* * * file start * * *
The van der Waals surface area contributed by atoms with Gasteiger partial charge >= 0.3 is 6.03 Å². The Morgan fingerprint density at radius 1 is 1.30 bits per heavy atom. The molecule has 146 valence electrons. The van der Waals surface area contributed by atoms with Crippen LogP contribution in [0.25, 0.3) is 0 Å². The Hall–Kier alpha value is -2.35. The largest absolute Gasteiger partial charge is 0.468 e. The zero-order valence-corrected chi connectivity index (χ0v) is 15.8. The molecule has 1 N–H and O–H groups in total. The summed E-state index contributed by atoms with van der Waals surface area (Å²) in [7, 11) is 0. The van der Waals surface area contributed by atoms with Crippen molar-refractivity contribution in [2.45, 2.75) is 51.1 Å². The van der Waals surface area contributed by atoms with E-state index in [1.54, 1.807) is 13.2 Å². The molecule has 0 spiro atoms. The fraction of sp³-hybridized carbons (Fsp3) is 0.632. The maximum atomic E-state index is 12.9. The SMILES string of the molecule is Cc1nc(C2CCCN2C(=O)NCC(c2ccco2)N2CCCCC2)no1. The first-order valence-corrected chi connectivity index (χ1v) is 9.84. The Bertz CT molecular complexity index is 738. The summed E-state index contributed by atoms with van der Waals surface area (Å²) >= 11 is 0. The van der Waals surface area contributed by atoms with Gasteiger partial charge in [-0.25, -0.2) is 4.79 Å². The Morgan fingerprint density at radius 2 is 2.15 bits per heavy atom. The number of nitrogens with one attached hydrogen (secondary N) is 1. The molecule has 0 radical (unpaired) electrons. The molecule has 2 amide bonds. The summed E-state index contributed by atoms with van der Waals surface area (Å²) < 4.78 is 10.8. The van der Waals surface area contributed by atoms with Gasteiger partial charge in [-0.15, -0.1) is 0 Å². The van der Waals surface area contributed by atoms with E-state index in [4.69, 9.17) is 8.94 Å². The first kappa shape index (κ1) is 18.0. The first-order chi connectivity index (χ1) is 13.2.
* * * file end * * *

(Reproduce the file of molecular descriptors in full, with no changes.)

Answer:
The van der Waals surface area contributed by atoms with Gasteiger partial charge >= 0.3 is 6.03 Å². The Morgan fingerprint density at radius 1 is 1.30 bits per heavy atom. The molecule has 146 valence electrons. The van der Waals surface area contributed by atoms with Crippen LogP contribution in [0.25, 0.3) is 0 Å². The Hall–Kier alpha value is -2.35. The largest absolute Gasteiger partial charge is 0.468 e. The zero-order valence-corrected chi connectivity index (χ0v) is 15.8. The molecule has 1 N–H and O–H groups in total. The summed E-state index contributed by atoms with van der Waals surface area (Å²) in [7, 11) is 0. The van der Waals surface area contributed by atoms with Crippen molar-refractivity contribution in [2.45, 2.75) is 51.1 Å². The van der Waals surface area contributed by atoms with E-state index in [1.54, 1.807) is 13.2 Å². The molecule has 0 spiro atoms. The fraction of sp³-hybridized carbons (Fsp3) is 0.632. The maximum atomic E-state index is 12.9. The SMILES string of the molecule is Cc1nc(C2CCCN2C(=O)NCC(c2ccco2)N2CCCCC2)no1. The first-order valence-corrected chi connectivity index (χ1v) is 9.84. The Bertz CT molecular complexity index is 738. The summed E-state index contributed by atoms with van der Waals surface area (Å²) >= 11 is 0. The van der Waals surface area contributed by atoms with Gasteiger partial charge in [-0.25, -0.2) is 4.79 Å². The Morgan fingerprint density at radius 2 is 2.15 bits per heavy atom. The number of nitrogens with one attached hydrogen (secondary N) is 1. The molecule has 0 radical (unpaired) electrons. The molecule has 2 amide bonds. The summed E-state index contributed by atoms with van der Waals surface area (Å²) < 4.78 is 10.8. The van der Waals surface area contributed by atoms with Gasteiger partial charge in [-0.15, -0.1) is 0 Å². The van der Waals surface area contributed by atoms with E-state index in [4.69, 9.17) is 8.94 Å². The first kappa shape index (κ1) is 18.0. The first-order chi connectivity index (χ1) is 13.2.